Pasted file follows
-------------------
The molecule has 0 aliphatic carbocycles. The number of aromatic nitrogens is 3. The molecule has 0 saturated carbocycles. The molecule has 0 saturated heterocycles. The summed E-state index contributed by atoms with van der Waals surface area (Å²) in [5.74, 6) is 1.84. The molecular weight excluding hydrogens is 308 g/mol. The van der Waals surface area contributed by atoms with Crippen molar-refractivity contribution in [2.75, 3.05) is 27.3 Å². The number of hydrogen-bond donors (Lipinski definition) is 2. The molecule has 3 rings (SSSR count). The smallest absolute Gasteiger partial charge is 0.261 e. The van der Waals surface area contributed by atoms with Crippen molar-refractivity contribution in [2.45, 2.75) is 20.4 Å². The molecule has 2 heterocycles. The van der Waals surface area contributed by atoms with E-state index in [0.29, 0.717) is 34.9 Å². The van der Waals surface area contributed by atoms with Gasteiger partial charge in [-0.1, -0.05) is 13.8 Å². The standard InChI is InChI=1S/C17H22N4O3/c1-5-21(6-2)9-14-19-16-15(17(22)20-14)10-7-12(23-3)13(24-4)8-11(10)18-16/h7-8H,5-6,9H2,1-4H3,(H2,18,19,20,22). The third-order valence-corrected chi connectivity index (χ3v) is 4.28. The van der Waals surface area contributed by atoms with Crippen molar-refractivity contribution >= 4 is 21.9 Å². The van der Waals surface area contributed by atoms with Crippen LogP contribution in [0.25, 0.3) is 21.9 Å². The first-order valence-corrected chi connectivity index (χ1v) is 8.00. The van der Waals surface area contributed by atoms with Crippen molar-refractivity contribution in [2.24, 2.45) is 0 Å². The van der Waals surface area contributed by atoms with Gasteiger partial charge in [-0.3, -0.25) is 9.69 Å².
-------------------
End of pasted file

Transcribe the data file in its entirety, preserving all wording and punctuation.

The molecule has 0 aliphatic carbocycles. The number of aromatic nitrogens is 3. The molecule has 0 saturated carbocycles. The molecule has 0 saturated heterocycles. The summed E-state index contributed by atoms with van der Waals surface area (Å²) in [5.74, 6) is 1.84. The molecular weight excluding hydrogens is 308 g/mol. The van der Waals surface area contributed by atoms with Crippen molar-refractivity contribution in [2.75, 3.05) is 27.3 Å². The number of hydrogen-bond donors (Lipinski definition) is 2. The molecule has 3 rings (SSSR count). The smallest absolute Gasteiger partial charge is 0.261 e. The van der Waals surface area contributed by atoms with Crippen molar-refractivity contribution in [2.45, 2.75) is 20.4 Å². The molecule has 2 heterocycles. The van der Waals surface area contributed by atoms with E-state index in [0.29, 0.717) is 34.9 Å². The van der Waals surface area contributed by atoms with Gasteiger partial charge in [-0.1, -0.05) is 13.8 Å². The standard InChI is InChI=1S/C17H22N4O3/c1-5-21(6-2)9-14-19-16-15(17(22)20-14)10-7-12(23-3)13(24-4)8-11(10)18-16/h7-8H,5-6,9H2,1-4H3,(H2,18,19,20,22). The third-order valence-corrected chi connectivity index (χ3v) is 4.28. The van der Waals surface area contributed by atoms with Crippen molar-refractivity contribution >= 4 is 21.9 Å². The van der Waals surface area contributed by atoms with Crippen LogP contribution in [0.25, 0.3) is 21.9 Å². The first-order valence-corrected chi connectivity index (χ1v) is 8.00. The van der Waals surface area contributed by atoms with Crippen molar-refractivity contribution in [2.24, 2.45) is 0 Å². The van der Waals surface area contributed by atoms with Gasteiger partial charge in [-0.3, -0.25) is 9.69 Å².